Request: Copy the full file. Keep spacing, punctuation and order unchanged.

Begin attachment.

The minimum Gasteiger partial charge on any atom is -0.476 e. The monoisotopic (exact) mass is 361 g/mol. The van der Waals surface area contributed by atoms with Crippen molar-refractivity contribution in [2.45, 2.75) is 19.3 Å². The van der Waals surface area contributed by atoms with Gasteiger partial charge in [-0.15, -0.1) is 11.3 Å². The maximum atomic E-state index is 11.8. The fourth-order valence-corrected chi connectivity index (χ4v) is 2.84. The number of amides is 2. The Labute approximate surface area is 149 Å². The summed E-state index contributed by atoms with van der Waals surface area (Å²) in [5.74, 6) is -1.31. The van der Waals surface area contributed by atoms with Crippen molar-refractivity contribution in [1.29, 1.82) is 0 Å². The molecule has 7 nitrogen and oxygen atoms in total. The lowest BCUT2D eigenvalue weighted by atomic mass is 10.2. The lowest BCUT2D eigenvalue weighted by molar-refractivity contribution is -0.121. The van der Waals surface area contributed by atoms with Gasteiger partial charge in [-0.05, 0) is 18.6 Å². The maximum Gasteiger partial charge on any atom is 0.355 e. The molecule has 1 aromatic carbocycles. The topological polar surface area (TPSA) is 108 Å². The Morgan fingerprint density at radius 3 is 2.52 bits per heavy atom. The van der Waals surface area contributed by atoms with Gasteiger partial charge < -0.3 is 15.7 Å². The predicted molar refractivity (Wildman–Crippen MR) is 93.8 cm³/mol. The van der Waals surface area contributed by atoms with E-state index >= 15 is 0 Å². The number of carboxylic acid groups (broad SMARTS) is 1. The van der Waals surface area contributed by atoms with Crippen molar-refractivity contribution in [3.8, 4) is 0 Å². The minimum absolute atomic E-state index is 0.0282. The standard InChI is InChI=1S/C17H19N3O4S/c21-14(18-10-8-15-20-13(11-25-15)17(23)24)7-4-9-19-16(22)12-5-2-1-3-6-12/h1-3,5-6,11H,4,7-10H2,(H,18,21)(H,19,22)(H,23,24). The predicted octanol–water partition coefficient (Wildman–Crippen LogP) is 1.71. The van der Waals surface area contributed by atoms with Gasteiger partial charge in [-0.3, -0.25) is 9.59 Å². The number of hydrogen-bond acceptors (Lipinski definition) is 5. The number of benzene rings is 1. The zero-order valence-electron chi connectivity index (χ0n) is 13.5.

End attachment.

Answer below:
The minimum Gasteiger partial charge on any atom is -0.476 e. The monoisotopic (exact) mass is 361 g/mol. The van der Waals surface area contributed by atoms with Crippen molar-refractivity contribution in [2.45, 2.75) is 19.3 Å². The van der Waals surface area contributed by atoms with Gasteiger partial charge in [-0.15, -0.1) is 11.3 Å². The maximum atomic E-state index is 11.8. The fourth-order valence-corrected chi connectivity index (χ4v) is 2.84. The number of amides is 2. The Labute approximate surface area is 149 Å². The summed E-state index contributed by atoms with van der Waals surface area (Å²) in [5.74, 6) is -1.31. The van der Waals surface area contributed by atoms with Crippen molar-refractivity contribution in [1.29, 1.82) is 0 Å². The molecule has 7 nitrogen and oxygen atoms in total. The lowest BCUT2D eigenvalue weighted by atomic mass is 10.2. The lowest BCUT2D eigenvalue weighted by molar-refractivity contribution is -0.121. The van der Waals surface area contributed by atoms with Gasteiger partial charge in [-0.05, 0) is 18.6 Å². The maximum Gasteiger partial charge on any atom is 0.355 e. The molecule has 1 aromatic carbocycles. The topological polar surface area (TPSA) is 108 Å². The Morgan fingerprint density at radius 3 is 2.52 bits per heavy atom. The van der Waals surface area contributed by atoms with Gasteiger partial charge < -0.3 is 15.7 Å². The predicted molar refractivity (Wildman–Crippen MR) is 93.8 cm³/mol. The van der Waals surface area contributed by atoms with E-state index >= 15 is 0 Å². The number of carboxylic acid groups (broad SMARTS) is 1. The van der Waals surface area contributed by atoms with Crippen molar-refractivity contribution in [3.8, 4) is 0 Å². The minimum absolute atomic E-state index is 0.0282. The standard InChI is InChI=1S/C17H19N3O4S/c21-14(18-10-8-15-20-13(11-25-15)17(23)24)7-4-9-19-16(22)12-5-2-1-3-6-12/h1-3,5-6,11H,4,7-10H2,(H,18,21)(H,19,22)(H,23,24). The predicted octanol–water partition coefficient (Wildman–Crippen LogP) is 1.71. The van der Waals surface area contributed by atoms with Gasteiger partial charge in [-0.3, -0.25) is 9.59 Å². The number of hydrogen-bond acceptors (Lipinski definition) is 5. The number of benzene rings is 1. The zero-order valence-electron chi connectivity index (χ0n) is 13.5.